CULPEPER, VA, March 1. — One of the most desperate and deadly shooting affrays that ever happened in this vicinity occurred here this morning, between Edwin Barbour, editor of the Piedmont Advance, and Ellis B. Williams, son of Governor Williams, editor of the Culpeper Exponent, resulting in the death of Williams and the serious wounding of Barbour. Both are young men and their families are highly-connected. The cause of the trouble seems to have grown out of a newspaper article, in the shape of a letter, dated from Washington and Signed “Jack Clatterbuck,” which was published some weeks ago in the Piedmont Advance. The letter made some sharp and caustic allusions to Mr. Williams, of the Exponent. Last Friday’s issue of the Exponent contained a bitter article denouncing the editor of the Advance and all connected with it, saying the editor was more an object of pity than of resentment, and that he was not the principal, but was put up to it by someone else. To day’s issue of the Advance contains an editorial in which the editor brands Mr. Williams as a liar, and further says that “his conduct in this matter has been cowardly in the extreme, and highly unbecoming a gentleman, of which class we shall no longer consider him a member,” and winds up the article in this wise “At times it becomes necessary for a gentleman to turn and strike the dog that is barking at his heels.”
Young Lee Bennett Hopkins was an unlikely candidate to go down in the Guinness Book of World Records for having edited the most poetry anthologies ever. He spent half his childhood in the projects of Scranton, New Jersey, and hated school. His father left the family when Lee was fourteen, leaving him to look after his younger brother and sister. His mother had her own problems, but she did love her children.
What made the difference for him was a special teacher who gave him hope. In eighth grade, Mrs. Ethel Kite McLaughlin encouraged him in his writing and urged him to go to as many plays as possible, some of which he managed to see by slipping into the theatres during intermission and catching this second act. This opened a new perspective for Lee, and he was soon on different path, away from the poverty and street life he had known.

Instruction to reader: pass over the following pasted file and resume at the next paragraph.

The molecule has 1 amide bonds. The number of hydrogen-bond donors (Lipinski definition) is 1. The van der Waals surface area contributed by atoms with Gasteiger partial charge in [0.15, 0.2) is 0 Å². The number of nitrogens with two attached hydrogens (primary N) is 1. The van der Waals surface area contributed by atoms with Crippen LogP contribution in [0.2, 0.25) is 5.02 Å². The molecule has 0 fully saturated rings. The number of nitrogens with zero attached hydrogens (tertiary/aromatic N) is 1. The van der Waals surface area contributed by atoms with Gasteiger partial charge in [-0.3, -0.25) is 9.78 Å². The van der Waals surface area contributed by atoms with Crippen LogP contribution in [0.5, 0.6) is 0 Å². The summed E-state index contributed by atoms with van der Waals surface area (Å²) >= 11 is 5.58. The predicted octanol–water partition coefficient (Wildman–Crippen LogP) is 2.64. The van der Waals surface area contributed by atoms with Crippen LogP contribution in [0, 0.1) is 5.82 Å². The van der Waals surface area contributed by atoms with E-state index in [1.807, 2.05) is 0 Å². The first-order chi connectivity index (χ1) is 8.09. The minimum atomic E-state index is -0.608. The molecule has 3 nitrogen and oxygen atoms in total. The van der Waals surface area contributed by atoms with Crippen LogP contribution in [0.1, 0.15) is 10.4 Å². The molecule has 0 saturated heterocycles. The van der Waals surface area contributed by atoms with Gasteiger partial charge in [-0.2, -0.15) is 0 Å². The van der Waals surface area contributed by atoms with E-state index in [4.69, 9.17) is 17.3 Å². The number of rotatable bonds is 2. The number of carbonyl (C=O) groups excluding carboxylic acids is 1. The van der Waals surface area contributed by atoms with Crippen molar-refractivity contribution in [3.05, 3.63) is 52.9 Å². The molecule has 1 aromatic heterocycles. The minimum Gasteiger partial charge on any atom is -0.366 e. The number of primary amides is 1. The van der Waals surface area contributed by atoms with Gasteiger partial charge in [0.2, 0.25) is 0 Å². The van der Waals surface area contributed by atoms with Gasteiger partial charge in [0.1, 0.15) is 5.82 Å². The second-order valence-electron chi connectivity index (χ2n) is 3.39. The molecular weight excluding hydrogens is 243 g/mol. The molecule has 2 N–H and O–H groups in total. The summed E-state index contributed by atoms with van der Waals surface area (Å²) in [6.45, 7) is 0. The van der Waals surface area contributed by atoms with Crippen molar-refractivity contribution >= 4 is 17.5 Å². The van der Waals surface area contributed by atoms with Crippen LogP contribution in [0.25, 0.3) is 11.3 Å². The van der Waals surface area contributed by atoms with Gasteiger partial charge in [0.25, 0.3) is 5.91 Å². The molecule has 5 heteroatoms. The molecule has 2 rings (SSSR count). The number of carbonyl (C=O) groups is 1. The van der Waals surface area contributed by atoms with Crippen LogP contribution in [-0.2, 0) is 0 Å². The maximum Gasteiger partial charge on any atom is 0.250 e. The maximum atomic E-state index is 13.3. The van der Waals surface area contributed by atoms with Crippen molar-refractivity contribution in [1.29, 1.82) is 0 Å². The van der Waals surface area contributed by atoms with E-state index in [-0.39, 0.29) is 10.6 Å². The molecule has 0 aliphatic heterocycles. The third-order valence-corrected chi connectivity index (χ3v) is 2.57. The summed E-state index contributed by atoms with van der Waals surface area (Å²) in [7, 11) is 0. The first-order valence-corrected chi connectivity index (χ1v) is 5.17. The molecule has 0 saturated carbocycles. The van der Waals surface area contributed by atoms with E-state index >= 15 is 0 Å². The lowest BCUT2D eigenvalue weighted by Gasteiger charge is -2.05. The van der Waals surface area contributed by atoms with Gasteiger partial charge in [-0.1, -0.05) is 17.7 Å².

A lot of writers for teens have excellent memories for very painful things. Some remember what it was like to be a targeted teen--the dread of going to school every day knowing what would probably happen, whether it was going to happen in a hallway, a locker room, a classroom, or on a school bus. Being pulled apart emotionally and humiliated was often just an everyday occurrence for them. The usual.
But some writers remember high school very differently. They were the people who just stood to one side AND DIDN’T DO ANYTHING while watching their friends and classmates being bullied. And in a few, a very few, cases they did the bullying themselves. Dear Bully is a collection of reflections of writers for teens who share their true stories of hurt and regret and how these experiences changed them.